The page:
The invention facilitates monitoring, identifying, allocating and distributing the costs related to the consumption of raw technology resources by an organization. The invention provides a controller for automatically billing a designated account, project, division or third party for fees associated with the computing time, use or other similar services. The system may utilize a rules engine or any other factors for dividing the billings. The system may provide loyalty points for computer usage or accept loyalty points to pay for computer usage. The system may also monitor use in substantially real-time or provide notifications and warnings related to low or excessive use. Enhanced descriptive billing statements can be created simplifying the process of reconciling fees to the computing costs. The system may also compile usage statistics and send out requests for bids to obtain improved financial arrangements or to share usage with other entities.

Description

    CROSS REFERENCE TO RELATED APPLICATIONS
  • This application is a continuation-in-part of, and claims priority to, U.S. Ser. No. 10/628,731 filed on Jul. 28, 2003 and entitled “Method And System For Technology Consumption Management” (which itself claims priority to U.S. Provisional Application Ser. No. 60/463,474, filed Apr. 16, 2003), all of which are hereby incorporated by reference.[0001]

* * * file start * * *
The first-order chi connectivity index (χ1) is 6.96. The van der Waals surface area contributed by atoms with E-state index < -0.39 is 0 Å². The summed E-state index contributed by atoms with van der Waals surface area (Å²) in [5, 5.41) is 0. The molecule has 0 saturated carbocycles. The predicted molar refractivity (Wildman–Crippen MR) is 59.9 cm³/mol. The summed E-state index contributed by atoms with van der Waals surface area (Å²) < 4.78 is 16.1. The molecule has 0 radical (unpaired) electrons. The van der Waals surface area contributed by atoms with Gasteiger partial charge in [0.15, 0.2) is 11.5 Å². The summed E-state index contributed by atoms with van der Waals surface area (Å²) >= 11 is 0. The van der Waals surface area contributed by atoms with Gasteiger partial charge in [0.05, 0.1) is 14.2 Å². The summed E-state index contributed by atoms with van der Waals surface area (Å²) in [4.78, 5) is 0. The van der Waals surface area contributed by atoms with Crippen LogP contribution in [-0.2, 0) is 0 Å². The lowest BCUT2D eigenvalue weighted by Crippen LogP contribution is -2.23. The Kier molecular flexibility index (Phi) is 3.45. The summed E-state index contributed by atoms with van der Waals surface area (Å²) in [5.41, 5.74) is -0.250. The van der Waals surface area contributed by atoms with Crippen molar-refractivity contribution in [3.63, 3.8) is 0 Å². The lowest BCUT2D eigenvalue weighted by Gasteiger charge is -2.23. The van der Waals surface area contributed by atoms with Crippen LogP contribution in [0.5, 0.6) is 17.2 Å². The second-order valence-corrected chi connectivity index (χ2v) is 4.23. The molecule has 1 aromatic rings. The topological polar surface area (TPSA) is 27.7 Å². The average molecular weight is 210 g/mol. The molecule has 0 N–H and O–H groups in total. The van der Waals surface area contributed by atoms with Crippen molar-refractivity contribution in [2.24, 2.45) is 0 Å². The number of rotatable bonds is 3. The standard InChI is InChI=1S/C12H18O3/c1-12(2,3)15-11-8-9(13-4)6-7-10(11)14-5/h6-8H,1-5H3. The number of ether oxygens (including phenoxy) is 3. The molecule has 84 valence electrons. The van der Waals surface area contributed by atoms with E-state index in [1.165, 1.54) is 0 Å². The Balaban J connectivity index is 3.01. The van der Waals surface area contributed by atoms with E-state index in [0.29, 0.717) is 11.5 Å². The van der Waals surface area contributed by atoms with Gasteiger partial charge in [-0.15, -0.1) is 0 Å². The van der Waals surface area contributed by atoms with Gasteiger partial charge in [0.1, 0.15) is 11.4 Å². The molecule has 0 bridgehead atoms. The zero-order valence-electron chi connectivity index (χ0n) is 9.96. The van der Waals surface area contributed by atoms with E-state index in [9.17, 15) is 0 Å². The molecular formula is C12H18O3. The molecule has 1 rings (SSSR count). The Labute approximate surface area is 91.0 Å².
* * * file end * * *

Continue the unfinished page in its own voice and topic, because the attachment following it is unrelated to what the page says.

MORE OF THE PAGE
• FIELD OF INVENTION
  • This application generally relates to managing the use of technology, and more particularly, to a method and system for monitoring, identifying, allocating and distributing the costs related to the consumption of raw technology resources by an organization to thereby increase the value of the technology to the organization and to help an organization ensure an adequate return on the operational cost of technology. [0002]
  • BACKGROUND OF INVENTION
  • It is very important for entities to be able to track expenses. A growing portion of many entity's expenditures are related to computers, including costs for computers, peripherals, and support personnel. In the past, entities purchased or leased computers, servers, and the like on a fixed-price basis. That is, an entity would pay a fixed price for the use of a computer, regardless of how much they actually used the computer. An entity would also incur the salary costs for certain people to operate and maintain the computers and the facility costs for housing the equipment. [0003]